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The Fragile Circle of Life

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Grieving the Death of Your Pet

We who choose to surround ourselves with lives even more temporary than our own, live within a fragile circle, easily and often breached. Unable to accept its awful gaps, we still would live no other way. Irving Townsend


The simple joy that companion animals bring to our lives is priceless. Our pets cheer us, comfort us, delight us, sustain us and love us without condition. Our family of pets is a fragile circle of life. Dogs and cats live a dozen years or so. Horses average two decades, maybe a little more. Smaller animals may grace our lives for a year or less. We will outlive our companion animals and their deaths will break our hearts. If we continue to live with pets, we will experience this grief many times.

The sadness we feel when a beloved pet dies is natural. It is part of the pain that comes with losing someone we love. But pet loss is often made more painful because others do not understand how deep the attachment to a pet can be. We hear, "Well, he was just a dog," or "You can always get another cat." Based on the writings of Kenneth J. Doka, I call the death of a pet society's disenfranchised grief: deeply felt by the griever, but minimized or negated by others. What these insensitive people fail to understand is that we had a strong and loving relationship with our beloved friend.

The opinion of others is not important during this difficult time. We alone know how devoted our animal friend was. No matter what our mood or appearance, our pet was always there for us: always forgiving, always loyal, always loving. No wonder the pain of loss is so great. We have lost a member of our immediate family.

If you ever find yourself questioning the validity of your deep grief over the death of your beloved pet because there is, after all, so much tragedy in the world, please remember these words below. They come from On Grief and Grieving by Elizabeth Kubler-Ross and David Kessler and appear on page 30 of that wonderful book:

When you compare losses, someone else’s may seem greater or lesser than your own, but all losses are painful...Losses are very personal and comparisons never apply. No loss counts more than another. It is your loss that counts for you. It is your loss that affects you.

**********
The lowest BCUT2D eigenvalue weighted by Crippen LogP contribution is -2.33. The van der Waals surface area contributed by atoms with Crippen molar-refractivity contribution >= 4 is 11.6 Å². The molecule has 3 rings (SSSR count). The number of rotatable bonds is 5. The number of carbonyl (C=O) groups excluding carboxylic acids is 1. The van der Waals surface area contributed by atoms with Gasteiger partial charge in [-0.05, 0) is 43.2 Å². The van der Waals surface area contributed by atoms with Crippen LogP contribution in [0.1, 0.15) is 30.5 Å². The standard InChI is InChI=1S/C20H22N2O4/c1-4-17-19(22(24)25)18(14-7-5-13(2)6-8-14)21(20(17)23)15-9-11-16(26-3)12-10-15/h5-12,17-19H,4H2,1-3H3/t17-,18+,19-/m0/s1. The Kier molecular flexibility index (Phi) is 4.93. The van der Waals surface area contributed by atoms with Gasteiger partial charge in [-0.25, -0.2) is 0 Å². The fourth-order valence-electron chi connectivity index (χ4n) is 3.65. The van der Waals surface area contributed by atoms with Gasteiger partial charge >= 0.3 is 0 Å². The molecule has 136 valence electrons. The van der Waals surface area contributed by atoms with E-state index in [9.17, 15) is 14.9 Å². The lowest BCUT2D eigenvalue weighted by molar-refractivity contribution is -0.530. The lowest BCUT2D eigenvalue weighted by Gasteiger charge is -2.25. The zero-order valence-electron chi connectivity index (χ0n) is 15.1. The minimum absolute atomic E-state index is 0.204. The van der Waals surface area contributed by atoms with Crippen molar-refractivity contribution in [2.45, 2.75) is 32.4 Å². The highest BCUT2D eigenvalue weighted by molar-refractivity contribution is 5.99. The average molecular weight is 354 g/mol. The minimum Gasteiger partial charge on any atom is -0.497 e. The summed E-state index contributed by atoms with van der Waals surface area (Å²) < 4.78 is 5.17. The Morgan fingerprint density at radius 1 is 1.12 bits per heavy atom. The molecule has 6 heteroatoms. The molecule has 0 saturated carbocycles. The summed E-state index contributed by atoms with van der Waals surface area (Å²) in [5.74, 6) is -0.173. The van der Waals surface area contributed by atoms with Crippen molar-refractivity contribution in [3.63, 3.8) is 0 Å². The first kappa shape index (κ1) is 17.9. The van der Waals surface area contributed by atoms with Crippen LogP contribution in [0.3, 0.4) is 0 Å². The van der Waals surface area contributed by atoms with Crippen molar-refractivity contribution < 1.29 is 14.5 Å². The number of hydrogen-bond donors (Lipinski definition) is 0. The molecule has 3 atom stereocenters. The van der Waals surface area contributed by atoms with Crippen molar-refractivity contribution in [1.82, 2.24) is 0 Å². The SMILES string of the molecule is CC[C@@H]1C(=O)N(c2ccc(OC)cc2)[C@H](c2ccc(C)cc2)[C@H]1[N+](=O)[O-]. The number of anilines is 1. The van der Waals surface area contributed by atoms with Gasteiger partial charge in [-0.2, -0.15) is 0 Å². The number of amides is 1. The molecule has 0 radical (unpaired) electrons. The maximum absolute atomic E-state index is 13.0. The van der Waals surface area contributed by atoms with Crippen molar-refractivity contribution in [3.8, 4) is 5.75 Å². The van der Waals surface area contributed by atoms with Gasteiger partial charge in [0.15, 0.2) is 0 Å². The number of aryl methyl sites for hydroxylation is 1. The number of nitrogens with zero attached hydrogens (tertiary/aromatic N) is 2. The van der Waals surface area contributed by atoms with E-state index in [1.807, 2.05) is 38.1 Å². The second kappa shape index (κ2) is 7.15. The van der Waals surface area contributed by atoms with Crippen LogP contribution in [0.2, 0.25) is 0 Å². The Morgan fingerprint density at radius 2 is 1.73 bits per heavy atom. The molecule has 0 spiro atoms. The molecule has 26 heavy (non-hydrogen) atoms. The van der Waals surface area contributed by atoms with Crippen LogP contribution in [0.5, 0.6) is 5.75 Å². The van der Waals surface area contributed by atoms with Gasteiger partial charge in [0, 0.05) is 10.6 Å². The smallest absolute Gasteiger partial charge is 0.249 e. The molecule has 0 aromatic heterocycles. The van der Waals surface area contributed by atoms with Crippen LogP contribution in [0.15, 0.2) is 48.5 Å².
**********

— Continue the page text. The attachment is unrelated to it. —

Your loss is deep and deserves your personal attention without comparison. You are the only one who can survey the magnitude of your loss. No one will ever know the meaning of what was shared, the deepness of the void that shadows your future. You alone know your loss...

...Your task in your own mourning and grieving is to fully recognize your own loss, to see it as only you can. In paying the respect and taking the time it deserves, you bring integrity to the deep loss that is yours
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The circumstances of the death can also add to our heartache. If our beloved companion dies without warning, as with accident or sudden onset illness, we can berate ourselves for our carelessness: How did this happen? What symptoms did I miss? What could I have done to prevent it?

Sometimes we are caring for a pet because a family member has died and the animal is left without a home. Not only does the pet become a friend over time, but the bond represents a living, loving connection to our deceased loved one. When this cherished companion dies, sorrow may intensify as we grieve anew for our other losses.

Grief is an expression of our love for the dear one who has died and none of us experiences the death of a beloved pet in the same way. There is no right or wrong way to grieve. Whatever helps you cope, whatever eases your pain, whatever brings you peace—these are the right ways to express your sorrow.